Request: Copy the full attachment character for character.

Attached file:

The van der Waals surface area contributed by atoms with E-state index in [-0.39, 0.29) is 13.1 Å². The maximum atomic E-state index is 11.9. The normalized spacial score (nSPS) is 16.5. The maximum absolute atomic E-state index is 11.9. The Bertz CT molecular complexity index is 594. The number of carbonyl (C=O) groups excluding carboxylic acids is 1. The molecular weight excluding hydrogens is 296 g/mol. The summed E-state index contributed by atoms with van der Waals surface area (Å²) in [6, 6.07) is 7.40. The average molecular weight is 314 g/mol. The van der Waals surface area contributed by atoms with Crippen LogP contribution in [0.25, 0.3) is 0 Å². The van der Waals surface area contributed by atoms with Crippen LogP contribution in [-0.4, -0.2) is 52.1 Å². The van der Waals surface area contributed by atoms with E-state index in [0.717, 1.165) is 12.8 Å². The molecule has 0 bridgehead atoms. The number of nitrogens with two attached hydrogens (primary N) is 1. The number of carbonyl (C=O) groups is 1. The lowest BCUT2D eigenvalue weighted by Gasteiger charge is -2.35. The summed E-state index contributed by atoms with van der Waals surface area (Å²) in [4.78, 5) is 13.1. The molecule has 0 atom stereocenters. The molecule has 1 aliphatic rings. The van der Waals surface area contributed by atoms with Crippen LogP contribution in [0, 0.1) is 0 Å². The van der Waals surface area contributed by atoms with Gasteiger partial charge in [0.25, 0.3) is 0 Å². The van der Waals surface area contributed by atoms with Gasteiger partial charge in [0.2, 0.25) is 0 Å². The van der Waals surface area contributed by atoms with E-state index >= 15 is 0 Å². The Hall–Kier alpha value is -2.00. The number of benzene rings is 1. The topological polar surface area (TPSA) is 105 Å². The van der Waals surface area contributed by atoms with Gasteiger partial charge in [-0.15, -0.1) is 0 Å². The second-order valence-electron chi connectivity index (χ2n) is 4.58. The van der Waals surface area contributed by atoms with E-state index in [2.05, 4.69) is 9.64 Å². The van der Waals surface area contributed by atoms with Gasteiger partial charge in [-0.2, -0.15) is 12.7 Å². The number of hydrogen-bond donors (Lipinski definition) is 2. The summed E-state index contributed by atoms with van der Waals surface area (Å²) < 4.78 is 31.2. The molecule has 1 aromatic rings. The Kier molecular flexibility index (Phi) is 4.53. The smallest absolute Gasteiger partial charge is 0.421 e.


The van der Waals surface area contributed by atoms with E-state index in [-0.39, 0.29) is 13.1 Å². The maximum atomic E-state index is 11.9. The normalized spacial score (nSPS) is 16.5. The maximum absolute atomic E-state index is 11.9. The Bertz CT molecular complexity index is 594. The number of carbonyl (C=O) groups excluding carboxylic acids is 1. The molecular weight excluding hydrogens is 296 g/mol. The summed E-state index contributed by atoms with van der Waals surface area (Å²) in [6, 6.07) is 7.40. The average molecular weight is 314 g/mol. The van der Waals surface area contributed by atoms with Crippen LogP contribution in [0.25, 0.3) is 0 Å². The van der Waals surface area contributed by atoms with Crippen LogP contribution in [-0.4, -0.2) is 52.1 Å². The van der Waals surface area contributed by atoms with E-state index in [0.717, 1.165) is 12.8 Å². The molecule has 0 bridgehead atoms. The number of nitrogens with two attached hydrogens (primary N) is 1. The number of carbonyl (C=O) groups is 1. The lowest BCUT2D eigenvalue weighted by Gasteiger charge is -2.35. The summed E-state index contributed by atoms with van der Waals surface area (Å²) in [4.78, 5) is 13.1. The molecule has 0 atom stereocenters. The molecule has 1 aliphatic rings. The van der Waals surface area contributed by atoms with Crippen LogP contribution in [0, 0.1) is 0 Å². The van der Waals surface area contributed by atoms with Gasteiger partial charge in [0.25, 0.3) is 0 Å². The van der Waals surface area contributed by atoms with Gasteiger partial charge in [0.2, 0.25) is 0 Å². The van der Waals surface area contributed by atoms with E-state index >= 15 is 0 Å². The Hall–Kier alpha value is -2.00. The number of benzene rings is 1. The topological polar surface area (TPSA) is 105 Å². The van der Waals surface area contributed by atoms with Gasteiger partial charge in [-0.15, -0.1) is 0 Å². The second-order valence-electron chi connectivity index (χ2n) is 4.58. The van der Waals surface area contributed by atoms with E-state index in [2.05, 4.69) is 9.64 Å². The van der Waals surface area contributed by atoms with Gasteiger partial charge in [-0.2, -0.15) is 12.7 Å². The number of hydrogen-bond donors (Lipinski definition) is 2. The summed E-state index contributed by atoms with van der Waals surface area (Å²) < 4.78 is 31.2. The molecule has 1 aromatic rings. The Kier molecular flexibility index (Phi) is 4.53. The smallest absolute Gasteiger partial charge is 0.421 e.